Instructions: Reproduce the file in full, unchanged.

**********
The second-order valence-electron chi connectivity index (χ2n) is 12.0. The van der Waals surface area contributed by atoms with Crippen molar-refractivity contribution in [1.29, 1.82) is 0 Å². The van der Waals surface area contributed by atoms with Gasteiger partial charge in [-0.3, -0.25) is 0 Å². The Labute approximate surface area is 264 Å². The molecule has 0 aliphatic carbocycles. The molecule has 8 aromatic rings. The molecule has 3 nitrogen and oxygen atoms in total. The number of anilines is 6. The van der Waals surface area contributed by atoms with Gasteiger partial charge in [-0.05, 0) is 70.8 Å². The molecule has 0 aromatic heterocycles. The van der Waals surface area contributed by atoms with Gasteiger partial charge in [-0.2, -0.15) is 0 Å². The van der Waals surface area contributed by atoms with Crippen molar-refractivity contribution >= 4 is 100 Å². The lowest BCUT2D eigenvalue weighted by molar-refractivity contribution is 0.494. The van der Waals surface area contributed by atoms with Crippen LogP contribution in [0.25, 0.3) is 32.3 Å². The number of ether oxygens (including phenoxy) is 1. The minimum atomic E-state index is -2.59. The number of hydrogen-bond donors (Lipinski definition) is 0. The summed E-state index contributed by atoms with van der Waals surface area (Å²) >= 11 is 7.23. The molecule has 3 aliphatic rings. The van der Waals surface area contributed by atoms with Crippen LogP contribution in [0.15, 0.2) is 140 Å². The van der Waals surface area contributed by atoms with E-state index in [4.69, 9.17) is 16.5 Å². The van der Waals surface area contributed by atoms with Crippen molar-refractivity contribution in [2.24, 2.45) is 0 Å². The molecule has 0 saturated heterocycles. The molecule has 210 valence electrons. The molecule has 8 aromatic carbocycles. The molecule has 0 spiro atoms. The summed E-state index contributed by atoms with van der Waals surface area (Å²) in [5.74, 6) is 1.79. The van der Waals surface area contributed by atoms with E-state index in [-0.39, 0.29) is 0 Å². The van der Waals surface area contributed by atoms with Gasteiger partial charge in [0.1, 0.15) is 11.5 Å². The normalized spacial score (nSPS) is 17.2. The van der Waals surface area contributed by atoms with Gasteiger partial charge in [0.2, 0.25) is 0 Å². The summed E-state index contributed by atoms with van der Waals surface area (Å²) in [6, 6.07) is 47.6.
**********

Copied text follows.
The second-order valence-electron chi connectivity index (χ2n) is 12.0. The van der Waals surface area contributed by atoms with Crippen molar-refractivity contribution in [1.29, 1.82) is 0 Å². The van der Waals surface area contributed by atoms with Gasteiger partial charge in [-0.3, -0.25) is 0 Å². The Labute approximate surface area is 264 Å². The molecule has 0 aliphatic carbocycles. The molecule has 8 aromatic rings. The molecule has 3 nitrogen and oxygen atoms in total. The number of anilines is 6. The van der Waals surface area contributed by atoms with Gasteiger partial charge in [-0.05, 0) is 70.8 Å². The molecule has 0 aromatic heterocycles. The van der Waals surface area contributed by atoms with Gasteiger partial charge in [-0.2, -0.15) is 0 Å². The van der Waals surface area contributed by atoms with Crippen molar-refractivity contribution >= 4 is 100 Å². The lowest BCUT2D eigenvalue weighted by molar-refractivity contribution is 0.494. The van der Waals surface area contributed by atoms with Crippen LogP contribution in [0.25, 0.3) is 32.3 Å². The number of ether oxygens (including phenoxy) is 1. The minimum atomic E-state index is -2.59. The number of hydrogen-bond donors (Lipinski definition) is 0. The summed E-state index contributed by atoms with van der Waals surface area (Å²) >= 11 is 7.23. The molecule has 3 aliphatic rings. The van der Waals surface area contributed by atoms with Crippen LogP contribution in [0.15, 0.2) is 140 Å². The van der Waals surface area contributed by atoms with E-state index in [4.69, 9.17) is 16.5 Å². The van der Waals surface area contributed by atoms with Crippen molar-refractivity contribution in [2.24, 2.45) is 0 Å². The molecule has 0 saturated heterocycles. The molecule has 210 valence electrons. The molecule has 8 aromatic carbocycles. The molecule has 0 spiro atoms. The summed E-state index contributed by atoms with van der Waals surface area (Å²) in [5.74, 6) is 1.79. The van der Waals surface area contributed by atoms with E-state index in [-0.39, 0.29) is 0 Å². The van der Waals surface area contributed by atoms with Gasteiger partial charge in [0.1, 0.15) is 11.5 Å². The normalized spacial score (nSPS) is 17.2. The van der Waals surface area contributed by atoms with Gasteiger partial charge in [0.2, 0.25) is 0 Å². The summed E-state index contributed by atoms with van der Waals surface area (Å²) in [6, 6.07) is 47.6.